Unjust Enrichment – Jurisdiction – Small
The Court of Appeal for Ontario held that the Small Claims Court
has equitable jurisdiction for the payment of money and the return
of personal property.
The appellants and respondents are individuals who lived in
Ontario and owned units in the same condominium complex in British
Columbia. A dispute arose between the owners and the management of
the condominium complex. The respondents John Hodgins and Ann
Dorans ("Hodgins and Dorans") hired legal counsel in
British Columbia and obtained an order in the Supreme Court of
British Columbia appointing an administrator to manage the
condominium council and to prepare an expert report on the
financial management of the complex.
Hodgins and Dorans brought an action in the Ontario Small Claims
Court ("OSCC") seeking payment of a portion of their
legal expenses by the appellants Chander Grover and Tabassum Grover
("Grovers"). Hodgins and Dorans based their claim in (1)
contract or, in the alternative, (2) the unjust enrichment of the
Grovers. The deputy judge dismissed the contract claim but upheld
the unjust enrichment claim. The deputy judge found that there was
a benefit to the Grovers, a corresponding deprivation to Hodgins
and Dorans, and no juristic reason for the enrichment. The Grovers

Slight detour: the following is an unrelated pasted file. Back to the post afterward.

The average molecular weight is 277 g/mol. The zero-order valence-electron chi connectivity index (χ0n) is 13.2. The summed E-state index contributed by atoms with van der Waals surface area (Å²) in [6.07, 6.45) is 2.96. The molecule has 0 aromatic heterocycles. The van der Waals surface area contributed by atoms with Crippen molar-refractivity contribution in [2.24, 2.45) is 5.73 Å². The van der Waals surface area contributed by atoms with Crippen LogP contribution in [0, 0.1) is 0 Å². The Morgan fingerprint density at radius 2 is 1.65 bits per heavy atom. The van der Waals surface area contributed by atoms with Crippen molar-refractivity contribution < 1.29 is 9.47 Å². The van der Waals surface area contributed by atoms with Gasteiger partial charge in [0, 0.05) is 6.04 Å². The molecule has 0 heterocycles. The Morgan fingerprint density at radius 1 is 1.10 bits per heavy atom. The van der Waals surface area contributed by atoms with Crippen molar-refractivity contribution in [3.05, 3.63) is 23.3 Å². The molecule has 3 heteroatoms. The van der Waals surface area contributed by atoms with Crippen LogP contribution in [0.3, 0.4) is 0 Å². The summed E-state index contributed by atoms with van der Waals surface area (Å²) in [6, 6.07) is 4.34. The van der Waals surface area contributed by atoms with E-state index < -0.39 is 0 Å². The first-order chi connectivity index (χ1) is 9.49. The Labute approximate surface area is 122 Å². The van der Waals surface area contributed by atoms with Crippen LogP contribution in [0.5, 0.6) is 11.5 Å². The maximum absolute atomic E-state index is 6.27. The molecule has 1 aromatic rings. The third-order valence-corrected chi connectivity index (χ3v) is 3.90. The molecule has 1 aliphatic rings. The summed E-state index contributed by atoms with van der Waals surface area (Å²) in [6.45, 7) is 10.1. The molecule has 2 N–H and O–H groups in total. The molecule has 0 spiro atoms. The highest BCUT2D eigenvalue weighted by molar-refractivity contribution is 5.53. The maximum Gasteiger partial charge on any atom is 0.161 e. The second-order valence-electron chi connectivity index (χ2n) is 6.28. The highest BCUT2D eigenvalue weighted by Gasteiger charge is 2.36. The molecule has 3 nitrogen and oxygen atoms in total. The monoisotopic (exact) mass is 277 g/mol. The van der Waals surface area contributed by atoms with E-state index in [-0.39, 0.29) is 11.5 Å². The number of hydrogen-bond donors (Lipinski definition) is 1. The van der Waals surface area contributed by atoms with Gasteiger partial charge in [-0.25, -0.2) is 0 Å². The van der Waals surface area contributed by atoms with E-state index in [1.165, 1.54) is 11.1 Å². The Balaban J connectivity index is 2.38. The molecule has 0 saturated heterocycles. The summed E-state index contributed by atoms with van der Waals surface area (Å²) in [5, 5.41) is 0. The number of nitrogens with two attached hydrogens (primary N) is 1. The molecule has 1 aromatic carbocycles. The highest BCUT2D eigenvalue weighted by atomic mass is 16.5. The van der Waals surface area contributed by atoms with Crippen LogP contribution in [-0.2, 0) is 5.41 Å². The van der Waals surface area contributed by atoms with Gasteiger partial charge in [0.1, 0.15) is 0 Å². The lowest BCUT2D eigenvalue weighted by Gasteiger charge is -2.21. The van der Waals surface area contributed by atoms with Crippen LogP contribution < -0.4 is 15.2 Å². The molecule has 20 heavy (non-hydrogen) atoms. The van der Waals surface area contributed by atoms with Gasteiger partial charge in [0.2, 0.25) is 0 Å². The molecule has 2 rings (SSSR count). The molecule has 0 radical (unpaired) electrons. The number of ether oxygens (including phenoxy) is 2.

lost at the first stage of appeal before a single judge of the
The question for the Court of Appeal was whether the OSCC has
jurisdiction to grant equitable remedies. Two sections in the
Courts of Justice Act, R.S.O. 1990, c. C.43 appear to
conflict: section 23(1)(a) states that the OSCC "has
jurisdiction in any action for the payment of
money . . . ", while section 96(3) states
that only "the Court of Appeal and Superior Court of Justice,
exclusive of the Small Claims Court, may grant equitable relief,
unless otherwise provided".
Justice Epstein, writing for the Court, reviewed the legislative
history of these sections and the history of the OSCC. Of
importance was section 96(1) of the Courts of Justice Act
which states that courts "shall administer concurrently all
rules of equity and the common law". Justice Epstein held that
this section extends to the OSCC, which therefore has the power to
administer the rules of equity. Because it would not make sense for
the legislature to extend this power to the OSCC but then to
preclude the OSCC from granting equitable relief, the OSCC can
grant equitable relief. However, section 96(3) limits such
equitable relief to the payment of money within the OSCC's
jurisdictional boundary and to the return of personal property.
Although Justice Epstein held that the deputy judge had
jurisdiction to make the unjust enrichment award, she found he
erred in doing so on the facts before him. There was no benefit to
the Grovers and no deprivation to Hodgins and Dorans. The court
allowed the appeal.
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